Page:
KOBE — The Radio FM YY studio looks like a miniature version of Kobe and the city’s more than 43,000 foreign nationals from about 120 countries.
“So, how do people in Latin America spend their holidays?” asks a DJ in Spanish in one recording booth, while in the booth next door a DJ welcomes a Thai dancer in Japanese and tells him to introduce himself through simultaneous interpretation.
The community radio station, which broadcasts music, news and other programs in 10 languages, is in a modern-looking church building near the waterfront in Nagata Ward that bears little resemblance to how the area looked after a magnitude 7.3 temblor hit the Hanshin region on the morning of Jan. 17, 1995.
The site was an emergency shelter for scores of foreigners, especially Vietnamese living in the area, after the Great Hanshin Earthquake hit, leaving more than 6,000 people dead and thousands injured and forced into hardship.
The disaster was made worse for some foreigners because they couldn’t understand Japanese.
Roxana Oshiro, coordinator of the group Comunidad Latina de Hyogo (Hyogo Latin Community) and an on-air celebrity for Radio FM YY’s Japanese-Spanish program “Salsa Latina,” can still recall vividly what it was like 15 years ago.
No one in her family was hurt in the quake, but when they evacuated from their damaged apartment they saw people running in the streets and heard a police car making what appeared to be an emergency announcement — but they couldn’t understand it.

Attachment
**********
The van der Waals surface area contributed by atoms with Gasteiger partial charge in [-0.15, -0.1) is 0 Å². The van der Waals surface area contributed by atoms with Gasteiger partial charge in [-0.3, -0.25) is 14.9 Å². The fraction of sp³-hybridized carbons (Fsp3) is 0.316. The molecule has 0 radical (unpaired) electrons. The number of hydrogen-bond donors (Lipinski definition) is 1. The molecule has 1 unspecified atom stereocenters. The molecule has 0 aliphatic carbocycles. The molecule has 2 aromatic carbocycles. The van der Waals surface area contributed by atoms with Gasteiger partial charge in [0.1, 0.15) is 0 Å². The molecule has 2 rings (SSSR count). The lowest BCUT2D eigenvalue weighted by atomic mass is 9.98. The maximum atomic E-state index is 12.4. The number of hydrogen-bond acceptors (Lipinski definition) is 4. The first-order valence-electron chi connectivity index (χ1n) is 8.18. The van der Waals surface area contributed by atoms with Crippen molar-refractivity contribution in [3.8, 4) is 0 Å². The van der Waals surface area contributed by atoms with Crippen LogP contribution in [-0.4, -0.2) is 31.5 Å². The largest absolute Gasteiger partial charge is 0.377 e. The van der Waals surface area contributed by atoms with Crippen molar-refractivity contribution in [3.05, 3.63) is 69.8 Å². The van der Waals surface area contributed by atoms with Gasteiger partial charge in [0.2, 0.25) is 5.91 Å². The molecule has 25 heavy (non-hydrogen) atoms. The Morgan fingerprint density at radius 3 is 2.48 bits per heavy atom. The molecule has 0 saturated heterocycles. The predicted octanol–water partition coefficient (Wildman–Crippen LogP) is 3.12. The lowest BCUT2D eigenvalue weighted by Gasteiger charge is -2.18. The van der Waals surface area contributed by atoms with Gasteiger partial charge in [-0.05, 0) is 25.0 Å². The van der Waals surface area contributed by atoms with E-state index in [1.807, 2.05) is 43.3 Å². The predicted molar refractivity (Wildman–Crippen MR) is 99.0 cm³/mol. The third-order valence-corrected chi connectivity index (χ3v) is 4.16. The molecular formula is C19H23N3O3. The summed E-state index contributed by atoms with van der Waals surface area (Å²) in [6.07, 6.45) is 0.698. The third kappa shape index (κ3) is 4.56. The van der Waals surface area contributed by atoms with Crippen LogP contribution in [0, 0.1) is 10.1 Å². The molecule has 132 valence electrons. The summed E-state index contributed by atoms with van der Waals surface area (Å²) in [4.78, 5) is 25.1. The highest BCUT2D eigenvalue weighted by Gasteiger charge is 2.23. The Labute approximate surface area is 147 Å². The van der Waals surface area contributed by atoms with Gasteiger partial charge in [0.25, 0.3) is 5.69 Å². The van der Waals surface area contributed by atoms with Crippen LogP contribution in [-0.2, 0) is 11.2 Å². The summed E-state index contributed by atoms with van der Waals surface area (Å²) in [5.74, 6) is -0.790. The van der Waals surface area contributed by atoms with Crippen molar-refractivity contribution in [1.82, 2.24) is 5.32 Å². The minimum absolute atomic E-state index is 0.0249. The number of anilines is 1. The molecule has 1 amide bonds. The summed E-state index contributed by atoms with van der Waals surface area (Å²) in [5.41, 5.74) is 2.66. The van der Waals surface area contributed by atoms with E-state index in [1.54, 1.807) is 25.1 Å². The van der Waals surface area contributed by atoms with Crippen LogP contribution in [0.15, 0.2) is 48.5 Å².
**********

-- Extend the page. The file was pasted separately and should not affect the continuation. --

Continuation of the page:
Oshiro, a Japanese-Peruvian, came to Japan with her husband in 1991 while she was in her early 20s, and their Japanese comprehension was still limited. The only word they picked up in the announcement was “tsunami,” and it left them in almost a panic.
“We didn’t know what to do. The only thing we could do was to follow everyone around us, blindly,” Oshiro says in now-fluent Japanese, recalling the experience that eventually led her to join the radio station.
“It makes a whole lot of difference to have (a radio program) in your own language, you know,” she says.
Her experience was not an uncommon one at the time. The language barrier effectively prevented non-Japanese speakers from accessing aid information. It also partially contributed to the rise in groundless rumors that foreigners were setting fires or assaulting Japanese.
That was when two radio stations emerged, partially as a defense step. One was started by Koreans and the other by volunteers helping Vietnamese. The two soon united and became Radio FM YY.
The stations began airing programs to help non-Japanese speakers get proper information about aid, and people flocked to station members to ask for details on how to get help and make requests for the kind of information they wanted broadcast.
By July 1995, Radio FM YY was airing programs in Korean, Vietnamese, Spanish, English, Tagalog and Japanese. Content gradually shifted from disaster information to cross-cultural material like music and more languages were added over the years.